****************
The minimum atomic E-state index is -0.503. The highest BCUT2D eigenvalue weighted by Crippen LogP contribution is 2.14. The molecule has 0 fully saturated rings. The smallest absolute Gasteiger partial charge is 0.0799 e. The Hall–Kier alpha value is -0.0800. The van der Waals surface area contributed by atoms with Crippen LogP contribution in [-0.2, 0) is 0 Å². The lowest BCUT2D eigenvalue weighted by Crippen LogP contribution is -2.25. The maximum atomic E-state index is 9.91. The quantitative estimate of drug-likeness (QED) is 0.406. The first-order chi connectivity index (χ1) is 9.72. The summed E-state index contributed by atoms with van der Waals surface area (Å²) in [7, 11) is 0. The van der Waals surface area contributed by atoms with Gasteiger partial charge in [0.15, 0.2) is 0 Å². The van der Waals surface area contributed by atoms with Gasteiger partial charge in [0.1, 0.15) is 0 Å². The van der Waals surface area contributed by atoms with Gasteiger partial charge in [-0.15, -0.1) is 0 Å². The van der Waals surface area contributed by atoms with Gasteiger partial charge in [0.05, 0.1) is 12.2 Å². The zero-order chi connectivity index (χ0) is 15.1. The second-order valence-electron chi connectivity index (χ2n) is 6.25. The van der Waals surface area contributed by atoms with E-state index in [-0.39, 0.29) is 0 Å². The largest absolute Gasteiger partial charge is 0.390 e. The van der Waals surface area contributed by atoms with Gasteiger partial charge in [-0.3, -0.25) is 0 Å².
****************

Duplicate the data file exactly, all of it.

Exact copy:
The minimum atomic E-state index is -0.503. The highest BCUT2D eigenvalue weighted by Crippen LogP contribution is 2.14. The molecule has 0 fully saturated rings. The smallest absolute Gasteiger partial charge is 0.0799 e. The Hall–Kier alpha value is -0.0800. The van der Waals surface area contributed by atoms with Crippen LogP contribution in [-0.2, 0) is 0 Å². The lowest BCUT2D eigenvalue weighted by Crippen LogP contribution is -2.25. The maximum atomic E-state index is 9.91. The quantitative estimate of drug-likeness (QED) is 0.406. The first-order chi connectivity index (χ1) is 9.72. The summed E-state index contributed by atoms with van der Waals surface area (Å²) in [7, 11) is 0. The van der Waals surface area contributed by atoms with Gasteiger partial charge in [0.15, 0.2) is 0 Å². The van der Waals surface area contributed by atoms with Gasteiger partial charge in [0.1, 0.15) is 0 Å². The van der Waals surface area contributed by atoms with Gasteiger partial charge in [-0.15, -0.1) is 0 Å². The van der Waals surface area contributed by atoms with Gasteiger partial charge in [0.05, 0.1) is 12.2 Å². The zero-order chi connectivity index (χ0) is 15.1. The second-order valence-electron chi connectivity index (χ2n) is 6.25. The van der Waals surface area contributed by atoms with E-state index in [-0.39, 0.29) is 0 Å². The largest absolute Gasteiger partial charge is 0.390 e. The van der Waals surface area contributed by atoms with Gasteiger partial charge in [-0.3, -0.25) is 0 Å².